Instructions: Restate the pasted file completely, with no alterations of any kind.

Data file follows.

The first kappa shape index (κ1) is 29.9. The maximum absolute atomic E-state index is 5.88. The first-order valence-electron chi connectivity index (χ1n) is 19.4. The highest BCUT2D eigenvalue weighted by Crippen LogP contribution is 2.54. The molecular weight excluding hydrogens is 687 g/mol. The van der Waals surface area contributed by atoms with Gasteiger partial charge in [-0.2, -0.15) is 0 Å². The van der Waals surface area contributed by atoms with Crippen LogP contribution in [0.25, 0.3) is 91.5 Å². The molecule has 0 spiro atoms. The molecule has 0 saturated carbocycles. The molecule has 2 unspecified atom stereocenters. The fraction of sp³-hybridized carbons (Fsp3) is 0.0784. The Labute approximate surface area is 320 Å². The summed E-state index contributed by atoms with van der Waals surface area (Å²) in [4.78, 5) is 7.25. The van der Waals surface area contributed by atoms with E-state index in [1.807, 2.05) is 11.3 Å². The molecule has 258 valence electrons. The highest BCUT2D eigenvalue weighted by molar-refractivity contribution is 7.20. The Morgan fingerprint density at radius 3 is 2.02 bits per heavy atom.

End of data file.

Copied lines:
The first kappa shape index (κ1) is 29.9. The maximum absolute atomic E-state index is 5.88. The first-order valence-electron chi connectivity index (χ1n) is 19.4. The highest BCUT2D eigenvalue weighted by Crippen LogP contribution is 2.54. The molecular weight excluding hydrogens is 687 g/mol. The van der Waals surface area contributed by atoms with Gasteiger partial charge in [-0.2, -0.15) is 0 Å². The van der Waals surface area contributed by atoms with Crippen LogP contribution in [0.25, 0.3) is 91.5 Å². The molecule has 0 spiro atoms. The molecule has 0 saturated carbocycles. The molecule has 2 unspecified atom stereocenters. The fraction of sp³-hybridized carbons (Fsp3) is 0.0784. The Labute approximate surface area is 320 Å². The summed E-state index contributed by atoms with van der Waals surface area (Å²) in [4.78, 5) is 7.25. The van der Waals surface area contributed by atoms with E-state index in [1.807, 2.05) is 11.3 Å². The molecule has 258 valence electrons. The highest BCUT2D eigenvalue weighted by molar-refractivity contribution is 7.20. The Morgan fingerprint density at radius 3 is 2.02 bits per heavy atom.